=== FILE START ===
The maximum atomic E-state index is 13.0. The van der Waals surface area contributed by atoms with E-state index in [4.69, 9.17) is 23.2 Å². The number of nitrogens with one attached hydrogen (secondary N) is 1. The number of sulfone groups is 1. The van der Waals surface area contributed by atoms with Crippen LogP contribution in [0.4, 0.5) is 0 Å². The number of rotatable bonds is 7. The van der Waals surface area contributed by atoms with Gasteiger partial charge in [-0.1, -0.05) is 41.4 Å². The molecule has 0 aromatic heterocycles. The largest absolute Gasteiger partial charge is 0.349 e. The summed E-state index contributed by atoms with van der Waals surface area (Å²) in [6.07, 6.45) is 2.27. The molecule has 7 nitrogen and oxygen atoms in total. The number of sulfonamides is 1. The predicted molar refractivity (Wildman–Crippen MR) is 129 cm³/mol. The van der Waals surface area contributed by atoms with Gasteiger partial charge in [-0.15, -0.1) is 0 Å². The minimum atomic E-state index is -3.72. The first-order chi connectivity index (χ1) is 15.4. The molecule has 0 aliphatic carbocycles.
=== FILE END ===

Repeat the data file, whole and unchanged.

The maximum atomic E-state index is 13.0. The van der Waals surface area contributed by atoms with E-state index in [4.69, 9.17) is 23.2 Å². The number of nitrogens with one attached hydrogen (secondary N) is 1. The number of sulfone groups is 1. The van der Waals surface area contributed by atoms with Crippen LogP contribution in [0.4, 0.5) is 0 Å². The number of rotatable bonds is 7. The van der Waals surface area contributed by atoms with Gasteiger partial charge in [-0.1, -0.05) is 41.4 Å². The molecule has 0 aromatic heterocycles. The largest absolute Gasteiger partial charge is 0.349 e. The summed E-state index contributed by atoms with van der Waals surface area (Å²) in [6.07, 6.45) is 2.27. The molecule has 7 nitrogen and oxygen atoms in total. The number of sulfonamides is 1. The predicted molar refractivity (Wildman–Crippen MR) is 129 cm³/mol. The van der Waals surface area contributed by atoms with Gasteiger partial charge in [-0.15, -0.1) is 0 Å². The minimum atomic E-state index is -3.72. The first-order chi connectivity index (χ1) is 15.4. The molecule has 0 aliphatic carbocycles.